Profiling the 2013 Free Agents and where their potential destinations (WR edition)

So the first weekend of the offseason has arrived. As I watch NFL Network reminiscing about the past and upcoming season, I conjure up a few topics that can be discussed for the off-season. As there has been a lot of talk about Joe Flacco and his impending free-agency, it would be a perfect time to discuss some of the players that will have new homes in 2013. The first edition will feature the free-agent wide receivers that are available this offseason.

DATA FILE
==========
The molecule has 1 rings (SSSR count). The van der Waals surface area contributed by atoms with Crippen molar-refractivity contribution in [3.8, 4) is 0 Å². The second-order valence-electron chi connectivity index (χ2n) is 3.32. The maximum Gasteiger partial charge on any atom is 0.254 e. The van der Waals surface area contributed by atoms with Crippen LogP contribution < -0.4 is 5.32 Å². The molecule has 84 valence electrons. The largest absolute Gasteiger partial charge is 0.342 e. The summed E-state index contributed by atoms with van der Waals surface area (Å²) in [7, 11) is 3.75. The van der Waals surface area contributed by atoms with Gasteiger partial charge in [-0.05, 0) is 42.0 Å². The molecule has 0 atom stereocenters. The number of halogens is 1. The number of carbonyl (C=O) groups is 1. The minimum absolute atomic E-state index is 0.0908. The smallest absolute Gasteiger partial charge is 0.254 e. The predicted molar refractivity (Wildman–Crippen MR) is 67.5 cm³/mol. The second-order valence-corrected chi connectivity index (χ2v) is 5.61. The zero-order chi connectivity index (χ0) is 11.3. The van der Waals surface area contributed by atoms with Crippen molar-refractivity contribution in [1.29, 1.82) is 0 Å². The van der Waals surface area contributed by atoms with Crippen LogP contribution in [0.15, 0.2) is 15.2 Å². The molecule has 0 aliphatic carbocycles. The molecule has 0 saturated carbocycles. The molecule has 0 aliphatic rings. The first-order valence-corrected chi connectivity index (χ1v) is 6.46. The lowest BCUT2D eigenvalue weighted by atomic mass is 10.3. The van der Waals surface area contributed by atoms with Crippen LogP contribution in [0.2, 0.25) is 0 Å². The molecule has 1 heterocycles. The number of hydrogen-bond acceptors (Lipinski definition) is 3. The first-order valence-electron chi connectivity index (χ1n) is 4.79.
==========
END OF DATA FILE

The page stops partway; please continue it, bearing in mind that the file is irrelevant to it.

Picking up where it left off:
Greg Jennings: With the Packers conglomerate of slant running, back shoulder catching receivers developing nicely in Green Bay, the new elder statesmen of that group (now that Donald Driver called it quits) is almost certain to find himself a new home. Jennings has been a tremendous deep threat with the Packers and can still burn guys with the long catch averaging over 16 yards per pass between 2007 and 2010. This year he battled a nagging grown injury and was relegated to his worst statistical year as a pro. There are quite a few teams that could use his deep threat capability. Forget the fact that he is turning 30 shortly; Greg Jennings can still be a 1000 yard receiver for a number of years. In terms of teams he may fit well with, the Dolphins would make a great partnership as they have over $35 million in projected cap space. Joe Philbin who was the old offensive coordinator for the Packers would be familiar with Jennings and would be a much needed boost in their passing offense that finished 26th in passing efficiency. Brian Hartline and Devone Bess are good foot soldiers as number 2 and 3 receivers, but they desperately need an established receiver that will help Ryan Tannehill develop.